I was recently asked to speak about climate change communication at a large gathering of geoscientists. How do we change minds and move beyond political polarization? I know what doesn’t work: more data. Think of your average member of the general public as Reviewer 2: he’s made up his mind, he’s completely impervious to facts, and he probably dislikes you personally. This isn’t exactly fair—I’m sure most people would accept me after major revisions—but it’s true that most arguments about climate change aren’t about facts or evidence. They’re about worldviews and values, and more data isn’t necessarily going to help.

So what does work? It’s simple: I have no idea. But in trying to talk about science to voters, policymakers, and others, I’ve learned some lessons that may be helpful.

Beware the extremes

We know that loudness doesn’t mean correctness—otherwise we’d replace peer review with a televised shouting match. But one look at the online conversation, and you’d think that the country is hopelessly polarized and screaming at each other. A recent study of Twitter found that the most prolific twitter accounts were on the edges of the political spectrum, each sending hundreds of inflammatory tweets every day.

But the vast majority of Americans are somewhere in the middle—they’re concerned, cautious, or disengaged. Convinced climate change deniers make up less than 10 percent of the US population.

Tell better stories

My dad’s politics are, by his own description, “somewhat to the right of Atilla the Hun.” But even he eventually came around to accept that humans are changing the climate. I’d love to tell you that this is because his daughter is clear, articulate, and persuasive.

But what changed his mind was a famous beacon of morality: the insurance industry. My dad sees himself as a free-market conservative, and the noticeable lack of climate deniers at insurance companies made him take the issue seriously. These companies, after all, have no financial interest to believe in climate change if it’s not happening. A company that ignored climate projections could offer much lower rates to undercut its competitors. None of them do.  

Insurance companies aren’t the only characters in the climate story. We can talk about the military, which treats climate change as a severe “threat multiplier” and worries about protecting naval bases from rising seas. We can talk about climate change as the civil rights issue it very much is, about poor areas and communities of color, about existing inequalities, gentrification, and displacement. We have so many true narratives and so many compelling characters to choose from.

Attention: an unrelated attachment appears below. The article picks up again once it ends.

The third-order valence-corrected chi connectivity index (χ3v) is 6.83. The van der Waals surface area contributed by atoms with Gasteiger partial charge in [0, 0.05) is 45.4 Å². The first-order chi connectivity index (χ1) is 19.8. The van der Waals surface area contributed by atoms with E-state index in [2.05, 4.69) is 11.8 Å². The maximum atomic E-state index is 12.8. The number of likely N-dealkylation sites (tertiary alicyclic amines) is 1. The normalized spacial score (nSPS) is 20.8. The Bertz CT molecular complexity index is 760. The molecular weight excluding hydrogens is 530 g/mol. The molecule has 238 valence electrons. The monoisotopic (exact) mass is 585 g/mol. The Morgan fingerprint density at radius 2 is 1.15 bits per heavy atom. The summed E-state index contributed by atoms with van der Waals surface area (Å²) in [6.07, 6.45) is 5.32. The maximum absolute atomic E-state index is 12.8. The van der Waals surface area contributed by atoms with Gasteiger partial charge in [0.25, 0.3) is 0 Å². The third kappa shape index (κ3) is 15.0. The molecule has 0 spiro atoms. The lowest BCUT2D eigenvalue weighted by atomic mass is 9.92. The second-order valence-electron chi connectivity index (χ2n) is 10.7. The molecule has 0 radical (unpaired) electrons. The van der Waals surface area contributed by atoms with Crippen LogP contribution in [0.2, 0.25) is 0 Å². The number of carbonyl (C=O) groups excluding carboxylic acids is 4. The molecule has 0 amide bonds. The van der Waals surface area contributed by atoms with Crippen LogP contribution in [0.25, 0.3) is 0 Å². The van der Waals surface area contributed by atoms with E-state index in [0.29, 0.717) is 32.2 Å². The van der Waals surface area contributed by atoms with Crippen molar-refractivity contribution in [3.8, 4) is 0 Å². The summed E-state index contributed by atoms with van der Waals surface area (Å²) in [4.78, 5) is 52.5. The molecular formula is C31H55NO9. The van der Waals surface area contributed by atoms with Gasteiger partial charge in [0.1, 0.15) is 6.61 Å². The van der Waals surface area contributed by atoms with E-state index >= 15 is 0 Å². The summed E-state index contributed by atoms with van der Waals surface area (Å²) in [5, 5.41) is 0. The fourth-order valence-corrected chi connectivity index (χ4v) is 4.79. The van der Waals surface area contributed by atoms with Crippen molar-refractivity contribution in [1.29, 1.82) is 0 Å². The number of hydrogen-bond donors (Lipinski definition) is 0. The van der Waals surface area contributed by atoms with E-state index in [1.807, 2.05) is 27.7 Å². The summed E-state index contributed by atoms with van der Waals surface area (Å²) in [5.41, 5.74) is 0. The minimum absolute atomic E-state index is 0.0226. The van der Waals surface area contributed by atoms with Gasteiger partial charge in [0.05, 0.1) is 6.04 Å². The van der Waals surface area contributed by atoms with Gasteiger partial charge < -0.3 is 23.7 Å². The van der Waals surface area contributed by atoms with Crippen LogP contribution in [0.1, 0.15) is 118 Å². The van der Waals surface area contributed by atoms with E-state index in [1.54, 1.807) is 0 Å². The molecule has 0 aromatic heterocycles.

We scientists are in a good place to do this—after all, we’re storytellers at heart. We build worlds on a computer and think about alternate futures. We deal in counterfactuals and what-ifs. And every scientific paper, no matter how carefully designed or robust its results, is a form of fiction. We have to select a few thousand words to convey something new, and we present it in a narrative form so other people can read and understand it. Imagine if scientific papers reflected the actual reality of doing science. They’d all be five thousand pages long and have sections on drinking coffee, being confused in seminars, updating Python packages, and having sudden inspirations in the shower. We know how to take messy reality and force it into a narrative—it’s the most important thing we do.

Confront the “deep story”

Never forget you’re competing with deeply entrenched pre-existing narratives. In the sociologist Arlie Russell Hochschild’s book Strangers in Their Own Land, she argues that communities are held together by a “deep story” that explains reality and provides a guide to action. This doesn’t have to be true or even consistent to be powerful. She describes communities in rural Louisiana that, despite suffering economic and health consequences from pollution, are steadfastly opposed to government regulation.

The powerful deep story in these communities is of resilience, self-reliance, and resentment toward perceived outsiders jumping the line. This story, like most deep stories, is durable and almost impervious to facts, history, and outside reasoning. Any attempt to engage with the community must first engage with their deep story, and yours, too.

Lift every voice

When it comes to talking about climate change, nothing works. No one strategy is going to change minds or organize around climate action. Voters have diverse backgrounds, circumstances, and preferences. But so do we.

No one scientist is ever going to be able to speak to the enormous, fractious, polarized American public. And no one scientist should ever try. The scientific consensus contains multitudes. Someone who doesn’t listen to me might listen to a veteran or a businessperson or an evangelical Christian or a member of a marginalized community.  

This is why it’s important that the scientists be representative of the wider public. We haven’t made enough progress on this—none in 40 years, in fact. Our community’s diversity problem isn’t just an inconvenience, it’s an existential threat. But it can be better. Organizations like SACNAS, Ciencia PR, Vanguard STEM, and 500 Women Scientists are working to make sure the scientific community looks more like the nation and world we serve.

Speak out yourself

That climate change is real, caused by humans, and likely to get worse is the overwhelming scientific consensus, and that consensus includes you. We don’t need a spokesperson, we need an enormous mobilization of spokespeople, and your voice is vital. I know that speaking out can attract trolls and abuse, and that communication isn’t valued or rewarded at many universities. People will say awful things to you. Well-meaning mentors may suggest that you wait for tenure that may never come. That nagging voice inside your head may call you an impostor.

Please don’t listen to them, so we can listen to you.